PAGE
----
If you’ve been involved in the DFARS 252.204-7012 (Implementing NIST 800-171) process you’ve seen the wording in the regulation requiring a second layer of defense for your systems — 2-Factor Authentication or Multi-Factor Authentication (you will see it presented either way, but they are the same thing). Multi-Factor Authentication (MFA) is one of the requirements imposed by DFARS 252.204-7012 via NIST SP 800-171. This requirement is familiar to the government network computer users but is a new requirement for contractors. Implementing MFA is not a cheap process, and as a small business, we were dumbfounded as to the, supposed, lack of solutions — so we did some research. We found a multitude of solutions to satisfy the MFA requirement without breaking the bank (see the Partner Page of our website for more information). MFA is an extra level of security that has been needed for a long time, but as with many other security best practices, unless there is a forcible business driver, it is an overhead cost and function that is never implemented.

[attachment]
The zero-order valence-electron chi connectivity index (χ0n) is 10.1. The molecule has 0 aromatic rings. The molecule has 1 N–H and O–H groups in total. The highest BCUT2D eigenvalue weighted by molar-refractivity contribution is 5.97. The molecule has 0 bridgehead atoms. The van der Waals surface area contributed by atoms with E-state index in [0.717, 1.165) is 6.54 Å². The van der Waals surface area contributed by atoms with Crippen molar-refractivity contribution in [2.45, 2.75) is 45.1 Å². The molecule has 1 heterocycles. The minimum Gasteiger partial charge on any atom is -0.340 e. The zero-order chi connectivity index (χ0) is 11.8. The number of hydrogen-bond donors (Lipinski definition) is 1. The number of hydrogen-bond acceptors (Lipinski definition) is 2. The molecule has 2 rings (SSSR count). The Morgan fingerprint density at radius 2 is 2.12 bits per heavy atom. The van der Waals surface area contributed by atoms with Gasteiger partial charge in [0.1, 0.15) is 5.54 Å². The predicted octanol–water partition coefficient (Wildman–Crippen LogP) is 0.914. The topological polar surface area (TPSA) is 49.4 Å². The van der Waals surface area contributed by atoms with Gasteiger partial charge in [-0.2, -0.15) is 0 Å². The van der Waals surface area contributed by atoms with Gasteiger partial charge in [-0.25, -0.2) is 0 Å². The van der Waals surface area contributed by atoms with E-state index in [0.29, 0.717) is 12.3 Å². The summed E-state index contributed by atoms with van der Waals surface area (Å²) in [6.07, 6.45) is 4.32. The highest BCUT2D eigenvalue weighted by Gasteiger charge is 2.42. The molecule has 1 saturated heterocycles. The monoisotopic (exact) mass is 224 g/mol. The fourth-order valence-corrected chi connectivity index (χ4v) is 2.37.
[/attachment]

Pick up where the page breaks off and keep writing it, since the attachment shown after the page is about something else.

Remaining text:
Well, DFARS 252.204-7012 (Implementing NIST 800-171) is your business driver.
Soon, if you haven’t been already, prime contractors and even direct contracting officers will be questioning your DFARS compliance status, hence, why DFARS is your business driver. If you have a DFARS compliance requirement and you are not working toward the goal, the next contractor on the bidding list may be (or they may already be compliant!). If they can provide artifacts or a Plan of Actions and Milestones (PoA&M) to prove their compliance, they may be selected over you for the next contract.
So, that was a bit “cart before the horse,” but back to what MFA is. It is a log-in process to your computer or computer network that requires two factors of authentication. Instead of just a username and password, you need one more “factor” to authenticate you to your computer or network. The most common implementation of this is smart cards or tokens, with PIN numbers or changing values, respectively. While a hassle, it does provide another layer of defense, such that an attacker must have a physical object of yours in order to compromise your system.